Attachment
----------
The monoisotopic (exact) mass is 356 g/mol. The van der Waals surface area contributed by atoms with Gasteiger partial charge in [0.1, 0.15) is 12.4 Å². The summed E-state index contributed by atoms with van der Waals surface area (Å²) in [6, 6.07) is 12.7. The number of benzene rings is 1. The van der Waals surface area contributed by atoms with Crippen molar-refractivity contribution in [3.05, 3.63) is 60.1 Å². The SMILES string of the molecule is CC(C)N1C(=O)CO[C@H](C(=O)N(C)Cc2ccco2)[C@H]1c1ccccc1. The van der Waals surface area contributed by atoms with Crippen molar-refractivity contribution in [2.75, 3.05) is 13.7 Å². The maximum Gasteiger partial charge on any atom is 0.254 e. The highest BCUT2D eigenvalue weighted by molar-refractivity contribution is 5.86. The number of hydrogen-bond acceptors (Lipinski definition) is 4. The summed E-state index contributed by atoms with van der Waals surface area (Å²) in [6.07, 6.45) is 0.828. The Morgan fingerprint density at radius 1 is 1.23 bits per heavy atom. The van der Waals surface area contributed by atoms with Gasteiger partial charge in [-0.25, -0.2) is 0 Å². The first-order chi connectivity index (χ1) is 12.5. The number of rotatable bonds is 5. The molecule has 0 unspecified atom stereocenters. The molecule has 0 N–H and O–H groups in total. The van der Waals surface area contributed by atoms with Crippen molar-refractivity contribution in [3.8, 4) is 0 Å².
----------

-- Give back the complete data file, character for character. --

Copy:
The monoisotopic (exact) mass is 356 g/mol. The van der Waals surface area contributed by atoms with Gasteiger partial charge in [0.1, 0.15) is 12.4 Å². The summed E-state index contributed by atoms with van der Waals surface area (Å²) in [6, 6.07) is 12.7. The number of benzene rings is 1. The van der Waals surface area contributed by atoms with Crippen molar-refractivity contribution in [3.05, 3.63) is 60.1 Å². The SMILES string of the molecule is CC(C)N1C(=O)CO[C@H](C(=O)N(C)Cc2ccco2)[C@H]1c1ccccc1. The van der Waals surface area contributed by atoms with Crippen molar-refractivity contribution in [2.75, 3.05) is 13.7 Å². The maximum Gasteiger partial charge on any atom is 0.254 e. The highest BCUT2D eigenvalue weighted by molar-refractivity contribution is 5.86. The number of hydrogen-bond acceptors (Lipinski definition) is 4. The summed E-state index contributed by atoms with van der Waals surface area (Å²) in [6.07, 6.45) is 0.828. The Morgan fingerprint density at radius 1 is 1.23 bits per heavy atom. The van der Waals surface area contributed by atoms with Gasteiger partial charge in [-0.25, -0.2) is 0 Å². The first-order chi connectivity index (χ1) is 12.5. The number of rotatable bonds is 5. The molecule has 0 unspecified atom stereocenters. The molecule has 0 N–H and O–H groups in total. The van der Waals surface area contributed by atoms with Crippen molar-refractivity contribution in [3.8, 4) is 0 Å².